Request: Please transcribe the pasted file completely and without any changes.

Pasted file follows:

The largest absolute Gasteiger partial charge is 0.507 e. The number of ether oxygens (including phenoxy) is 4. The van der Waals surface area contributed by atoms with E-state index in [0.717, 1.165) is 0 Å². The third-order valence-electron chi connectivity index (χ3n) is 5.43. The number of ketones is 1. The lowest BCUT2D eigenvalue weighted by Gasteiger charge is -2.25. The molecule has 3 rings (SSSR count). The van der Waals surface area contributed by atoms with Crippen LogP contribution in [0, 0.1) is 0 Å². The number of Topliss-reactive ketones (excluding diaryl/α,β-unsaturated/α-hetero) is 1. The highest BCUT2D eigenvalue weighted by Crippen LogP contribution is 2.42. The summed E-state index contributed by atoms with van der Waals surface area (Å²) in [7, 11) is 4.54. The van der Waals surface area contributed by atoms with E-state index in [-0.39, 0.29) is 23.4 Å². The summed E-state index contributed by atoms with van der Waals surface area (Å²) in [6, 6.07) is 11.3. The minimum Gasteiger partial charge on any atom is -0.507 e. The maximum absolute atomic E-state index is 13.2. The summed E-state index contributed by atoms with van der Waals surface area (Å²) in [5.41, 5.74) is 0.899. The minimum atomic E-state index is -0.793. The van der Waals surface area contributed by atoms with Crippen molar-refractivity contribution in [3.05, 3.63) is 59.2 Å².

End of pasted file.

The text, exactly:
The largest absolute Gasteiger partial charge is 0.507 e. The number of ether oxygens (including phenoxy) is 4. The van der Waals surface area contributed by atoms with E-state index in [0.717, 1.165) is 0 Å². The third-order valence-electron chi connectivity index (χ3n) is 5.43. The number of ketones is 1. The lowest BCUT2D eigenvalue weighted by Gasteiger charge is -2.25. The molecule has 3 rings (SSSR count). The van der Waals surface area contributed by atoms with Crippen LogP contribution in [0, 0.1) is 0 Å². The number of Topliss-reactive ketones (excluding diaryl/α,β-unsaturated/α-hetero) is 1. The highest BCUT2D eigenvalue weighted by Crippen LogP contribution is 2.42. The summed E-state index contributed by atoms with van der Waals surface area (Å²) in [7, 11) is 4.54. The van der Waals surface area contributed by atoms with E-state index in [-0.39, 0.29) is 23.4 Å². The summed E-state index contributed by atoms with van der Waals surface area (Å²) in [6, 6.07) is 11.3. The minimum Gasteiger partial charge on any atom is -0.507 e. The maximum absolute atomic E-state index is 13.2. The summed E-state index contributed by atoms with van der Waals surface area (Å²) in [5.41, 5.74) is 0.899. The minimum atomic E-state index is -0.793. The van der Waals surface area contributed by atoms with Crippen molar-refractivity contribution in [3.05, 3.63) is 59.2 Å².